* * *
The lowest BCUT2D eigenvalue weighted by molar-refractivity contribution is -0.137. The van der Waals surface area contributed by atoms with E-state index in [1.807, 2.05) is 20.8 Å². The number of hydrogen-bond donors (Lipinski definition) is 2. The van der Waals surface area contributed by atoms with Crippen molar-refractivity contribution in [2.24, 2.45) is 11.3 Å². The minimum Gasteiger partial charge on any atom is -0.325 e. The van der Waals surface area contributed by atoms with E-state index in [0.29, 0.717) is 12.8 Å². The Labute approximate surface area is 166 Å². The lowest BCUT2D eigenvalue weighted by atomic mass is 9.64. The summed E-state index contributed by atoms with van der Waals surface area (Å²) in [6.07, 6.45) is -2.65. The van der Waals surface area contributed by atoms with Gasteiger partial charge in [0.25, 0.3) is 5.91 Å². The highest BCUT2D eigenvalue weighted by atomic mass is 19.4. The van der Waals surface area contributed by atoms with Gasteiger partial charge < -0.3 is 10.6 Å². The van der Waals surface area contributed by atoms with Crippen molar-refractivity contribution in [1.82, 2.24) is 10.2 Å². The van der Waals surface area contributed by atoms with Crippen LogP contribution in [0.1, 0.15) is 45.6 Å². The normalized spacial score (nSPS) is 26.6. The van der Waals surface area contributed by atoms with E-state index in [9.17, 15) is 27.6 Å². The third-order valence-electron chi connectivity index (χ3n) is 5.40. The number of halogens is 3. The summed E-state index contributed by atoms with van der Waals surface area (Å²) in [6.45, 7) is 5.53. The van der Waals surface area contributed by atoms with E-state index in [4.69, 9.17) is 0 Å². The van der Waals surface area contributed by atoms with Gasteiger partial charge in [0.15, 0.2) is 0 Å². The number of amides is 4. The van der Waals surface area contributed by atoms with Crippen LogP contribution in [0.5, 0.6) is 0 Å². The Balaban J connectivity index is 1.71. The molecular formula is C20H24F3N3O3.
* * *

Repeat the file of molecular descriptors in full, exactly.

The lowest BCUT2D eigenvalue weighted by molar-refractivity contribution is -0.137. The van der Waals surface area contributed by atoms with E-state index in [1.807, 2.05) is 20.8 Å². The number of hydrogen-bond donors (Lipinski definition) is 2. The van der Waals surface area contributed by atoms with Crippen molar-refractivity contribution in [2.24, 2.45) is 11.3 Å². The minimum Gasteiger partial charge on any atom is -0.325 e. The van der Waals surface area contributed by atoms with E-state index in [0.29, 0.717) is 12.8 Å². The Labute approximate surface area is 166 Å². The lowest BCUT2D eigenvalue weighted by atomic mass is 9.64. The summed E-state index contributed by atoms with van der Waals surface area (Å²) in [6.07, 6.45) is -2.65. The van der Waals surface area contributed by atoms with Gasteiger partial charge in [0.25, 0.3) is 5.91 Å². The highest BCUT2D eigenvalue weighted by atomic mass is 19.4. The van der Waals surface area contributed by atoms with Gasteiger partial charge < -0.3 is 10.6 Å². The van der Waals surface area contributed by atoms with Crippen molar-refractivity contribution in [1.82, 2.24) is 10.2 Å². The van der Waals surface area contributed by atoms with Crippen LogP contribution in [0.1, 0.15) is 45.6 Å². The normalized spacial score (nSPS) is 26.6. The van der Waals surface area contributed by atoms with E-state index in [9.17, 15) is 27.6 Å². The third-order valence-electron chi connectivity index (χ3n) is 5.40. The number of halogens is 3. The summed E-state index contributed by atoms with van der Waals surface area (Å²) in [6.45, 7) is 5.53. The van der Waals surface area contributed by atoms with E-state index in [4.69, 9.17) is 0 Å². The van der Waals surface area contributed by atoms with Gasteiger partial charge in [0.15, 0.2) is 0 Å². The number of amides is 4. The van der Waals surface area contributed by atoms with Crippen LogP contribution in [0.5, 0.6) is 0 Å². The Balaban J connectivity index is 1.71. The molecular formula is C20H24F3N3O3.